Taking the Plunge
I did it. I said I was going to do it, and I finally did it.
I sent out a letter to all my active patients: beginning February 1st I am instituting a new office policy: a $20 per person per year Administrative Fee.
Not for medical care. For things like calling patients back with lab results (instead of bringing them back for return visits, like all the other docs do), mailing, faxing and calling in prescriptions, prior authorizations and referrals to the tune of dozens a day (all unreimbursed, and all -- if not part of a face-to-face encounter -- having nothing to do with medical care), for having the phones answered by a person instead of a menu machine* ("Suicide Hotline: press 1 if you have a gun, press 2 if you've overdosed, etc") and for my availability for telephone advice 24/7.
By now the letters have arrived and the phone calls will begin:
- Do I have to pay if I don't see you in 2007? (No; you don't have to pay unless/until you come into the office.) (But I won't refill scripts if I haven't seen you in a year.)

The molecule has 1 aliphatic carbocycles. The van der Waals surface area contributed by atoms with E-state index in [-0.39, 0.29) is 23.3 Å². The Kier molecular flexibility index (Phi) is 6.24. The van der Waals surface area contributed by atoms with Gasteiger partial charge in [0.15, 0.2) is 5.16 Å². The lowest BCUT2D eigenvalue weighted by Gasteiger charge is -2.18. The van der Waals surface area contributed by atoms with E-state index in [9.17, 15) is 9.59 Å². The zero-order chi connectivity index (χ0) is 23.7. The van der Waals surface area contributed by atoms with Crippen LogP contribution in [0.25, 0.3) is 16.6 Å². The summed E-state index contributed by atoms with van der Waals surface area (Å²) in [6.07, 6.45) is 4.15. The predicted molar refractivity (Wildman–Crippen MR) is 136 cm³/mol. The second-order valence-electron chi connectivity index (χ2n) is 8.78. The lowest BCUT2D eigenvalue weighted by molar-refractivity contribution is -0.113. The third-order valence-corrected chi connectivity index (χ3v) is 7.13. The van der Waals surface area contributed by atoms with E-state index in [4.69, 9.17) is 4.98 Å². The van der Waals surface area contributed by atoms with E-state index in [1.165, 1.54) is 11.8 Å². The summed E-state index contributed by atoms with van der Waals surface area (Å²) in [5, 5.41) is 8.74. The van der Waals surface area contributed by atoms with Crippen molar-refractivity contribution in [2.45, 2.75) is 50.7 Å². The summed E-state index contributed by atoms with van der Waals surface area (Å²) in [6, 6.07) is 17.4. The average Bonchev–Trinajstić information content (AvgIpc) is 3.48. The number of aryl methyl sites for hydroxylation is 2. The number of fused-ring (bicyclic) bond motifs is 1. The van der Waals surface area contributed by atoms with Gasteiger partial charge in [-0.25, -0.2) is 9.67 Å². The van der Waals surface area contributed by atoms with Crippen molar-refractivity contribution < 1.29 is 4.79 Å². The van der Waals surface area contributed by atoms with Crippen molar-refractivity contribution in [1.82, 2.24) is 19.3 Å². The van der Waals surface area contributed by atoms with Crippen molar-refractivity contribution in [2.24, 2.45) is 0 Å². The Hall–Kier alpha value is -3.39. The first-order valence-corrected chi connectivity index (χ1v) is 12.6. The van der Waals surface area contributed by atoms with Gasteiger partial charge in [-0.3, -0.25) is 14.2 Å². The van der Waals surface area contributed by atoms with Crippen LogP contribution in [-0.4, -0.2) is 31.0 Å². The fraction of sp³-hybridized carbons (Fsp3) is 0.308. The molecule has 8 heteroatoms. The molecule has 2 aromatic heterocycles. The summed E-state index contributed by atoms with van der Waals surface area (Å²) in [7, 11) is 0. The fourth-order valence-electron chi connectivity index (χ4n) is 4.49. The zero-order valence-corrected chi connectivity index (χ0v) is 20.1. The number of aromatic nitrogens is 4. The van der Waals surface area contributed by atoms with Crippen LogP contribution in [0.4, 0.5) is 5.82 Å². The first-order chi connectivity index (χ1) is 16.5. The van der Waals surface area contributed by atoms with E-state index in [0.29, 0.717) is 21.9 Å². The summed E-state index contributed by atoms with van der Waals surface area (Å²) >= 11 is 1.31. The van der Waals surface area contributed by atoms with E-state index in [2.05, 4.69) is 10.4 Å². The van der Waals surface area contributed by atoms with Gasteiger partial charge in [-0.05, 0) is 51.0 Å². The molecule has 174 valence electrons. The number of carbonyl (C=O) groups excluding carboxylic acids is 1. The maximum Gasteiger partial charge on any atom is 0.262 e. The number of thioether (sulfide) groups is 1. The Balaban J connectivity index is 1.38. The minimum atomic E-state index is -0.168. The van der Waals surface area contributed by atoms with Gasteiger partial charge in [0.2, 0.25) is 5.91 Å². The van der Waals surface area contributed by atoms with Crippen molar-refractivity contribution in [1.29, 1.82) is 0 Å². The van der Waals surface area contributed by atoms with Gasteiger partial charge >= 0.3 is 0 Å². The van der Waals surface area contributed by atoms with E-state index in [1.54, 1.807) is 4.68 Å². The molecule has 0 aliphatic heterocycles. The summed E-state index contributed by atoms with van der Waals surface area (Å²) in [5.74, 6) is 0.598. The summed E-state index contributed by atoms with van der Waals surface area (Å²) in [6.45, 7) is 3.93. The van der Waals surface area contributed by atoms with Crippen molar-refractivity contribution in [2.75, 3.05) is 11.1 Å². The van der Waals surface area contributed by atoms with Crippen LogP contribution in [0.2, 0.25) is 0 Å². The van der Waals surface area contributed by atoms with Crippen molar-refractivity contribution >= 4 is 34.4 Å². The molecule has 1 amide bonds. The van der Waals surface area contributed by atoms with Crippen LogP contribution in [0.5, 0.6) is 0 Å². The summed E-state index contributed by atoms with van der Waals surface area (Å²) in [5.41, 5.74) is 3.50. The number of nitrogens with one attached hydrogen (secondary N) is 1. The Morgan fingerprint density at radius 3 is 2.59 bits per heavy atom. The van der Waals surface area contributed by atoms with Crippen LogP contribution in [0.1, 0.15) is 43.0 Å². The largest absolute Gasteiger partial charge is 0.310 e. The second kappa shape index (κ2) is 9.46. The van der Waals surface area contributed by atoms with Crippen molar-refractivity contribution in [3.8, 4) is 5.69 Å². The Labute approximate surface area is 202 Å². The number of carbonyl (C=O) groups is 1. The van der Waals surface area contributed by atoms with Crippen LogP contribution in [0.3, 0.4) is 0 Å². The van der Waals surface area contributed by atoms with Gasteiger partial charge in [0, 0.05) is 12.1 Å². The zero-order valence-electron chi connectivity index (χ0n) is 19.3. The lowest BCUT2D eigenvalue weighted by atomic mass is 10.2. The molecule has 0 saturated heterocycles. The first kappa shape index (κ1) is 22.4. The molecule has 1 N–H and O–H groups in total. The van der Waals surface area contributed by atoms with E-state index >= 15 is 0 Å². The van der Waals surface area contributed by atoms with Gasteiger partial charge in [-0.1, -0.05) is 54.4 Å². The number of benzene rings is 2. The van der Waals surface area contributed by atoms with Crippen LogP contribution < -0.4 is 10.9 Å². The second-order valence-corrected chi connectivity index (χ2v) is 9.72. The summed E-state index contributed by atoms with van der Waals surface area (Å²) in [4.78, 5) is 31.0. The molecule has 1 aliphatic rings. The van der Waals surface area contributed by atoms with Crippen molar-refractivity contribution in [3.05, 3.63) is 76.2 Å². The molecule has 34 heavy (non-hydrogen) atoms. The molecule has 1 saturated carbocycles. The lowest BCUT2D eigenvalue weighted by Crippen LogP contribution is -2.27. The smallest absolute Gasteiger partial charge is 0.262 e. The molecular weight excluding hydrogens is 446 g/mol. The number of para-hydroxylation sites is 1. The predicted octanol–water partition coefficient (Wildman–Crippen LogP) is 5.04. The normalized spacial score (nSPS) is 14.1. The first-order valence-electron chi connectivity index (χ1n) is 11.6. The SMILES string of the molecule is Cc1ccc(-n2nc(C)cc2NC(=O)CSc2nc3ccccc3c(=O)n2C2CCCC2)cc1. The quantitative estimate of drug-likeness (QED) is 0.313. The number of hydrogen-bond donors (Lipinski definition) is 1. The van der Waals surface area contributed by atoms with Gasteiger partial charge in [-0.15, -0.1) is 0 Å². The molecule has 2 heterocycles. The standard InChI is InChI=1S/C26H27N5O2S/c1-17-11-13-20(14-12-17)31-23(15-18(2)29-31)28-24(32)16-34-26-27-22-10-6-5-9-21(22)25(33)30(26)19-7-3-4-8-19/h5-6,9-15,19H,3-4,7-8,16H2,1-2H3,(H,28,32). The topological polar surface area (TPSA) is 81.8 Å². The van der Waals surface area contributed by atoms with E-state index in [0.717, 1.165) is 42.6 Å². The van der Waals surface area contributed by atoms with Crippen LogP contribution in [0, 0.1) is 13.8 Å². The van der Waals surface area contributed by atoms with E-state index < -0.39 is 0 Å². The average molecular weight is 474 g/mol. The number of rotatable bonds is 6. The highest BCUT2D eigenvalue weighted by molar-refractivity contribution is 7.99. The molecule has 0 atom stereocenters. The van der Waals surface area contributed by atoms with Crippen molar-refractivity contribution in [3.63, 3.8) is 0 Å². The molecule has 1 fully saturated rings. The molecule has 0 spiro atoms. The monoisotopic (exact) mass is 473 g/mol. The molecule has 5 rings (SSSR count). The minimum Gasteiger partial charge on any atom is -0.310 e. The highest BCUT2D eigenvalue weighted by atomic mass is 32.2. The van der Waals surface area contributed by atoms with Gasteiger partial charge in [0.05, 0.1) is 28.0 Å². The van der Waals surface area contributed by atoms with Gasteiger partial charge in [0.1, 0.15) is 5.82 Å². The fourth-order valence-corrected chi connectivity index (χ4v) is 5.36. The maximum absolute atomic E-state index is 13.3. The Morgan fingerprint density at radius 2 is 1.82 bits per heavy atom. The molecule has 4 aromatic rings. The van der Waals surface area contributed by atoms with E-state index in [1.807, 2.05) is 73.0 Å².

- What happens if I don't pay? (I won't call you back with labs; you'll have to come in for every prescription refill; filling out forms without an office visit will cost you $10; etc.)
- Send me my records.
The problem is that although I clearly provide better service than other practices in my area, none of them have gone to this "prospective payment model" yet. They all charge for things like forms and mailings and records (which I don't) but they haven't yet gone that extra step. It's like a miniature version of "Concierge Medicine," where you pay $1000-2000 a year for the privilege of being a doctor's patient. I have been providing Concierge service at insurance prices. So now I shall begin to charge the nominal sum of $20 per person per year (maximum $100 per family; can be waived for extreme financial hardship) and away we go.
I am not generally on the front end of the innovation curve. I pride myself on being a "late adopter" of drugs and therapies, waiting until the biggest kinks have been worked out by other doctors. More times than not, my patients have benefitted from this approach, and I don't intend to change in that respect. But being the first on the block to try something like this new Administrative Fee is more than a little scary. I shall keep you posted on my progress.
*My father's favorite: "Incontinence Clinic: Can you hold?"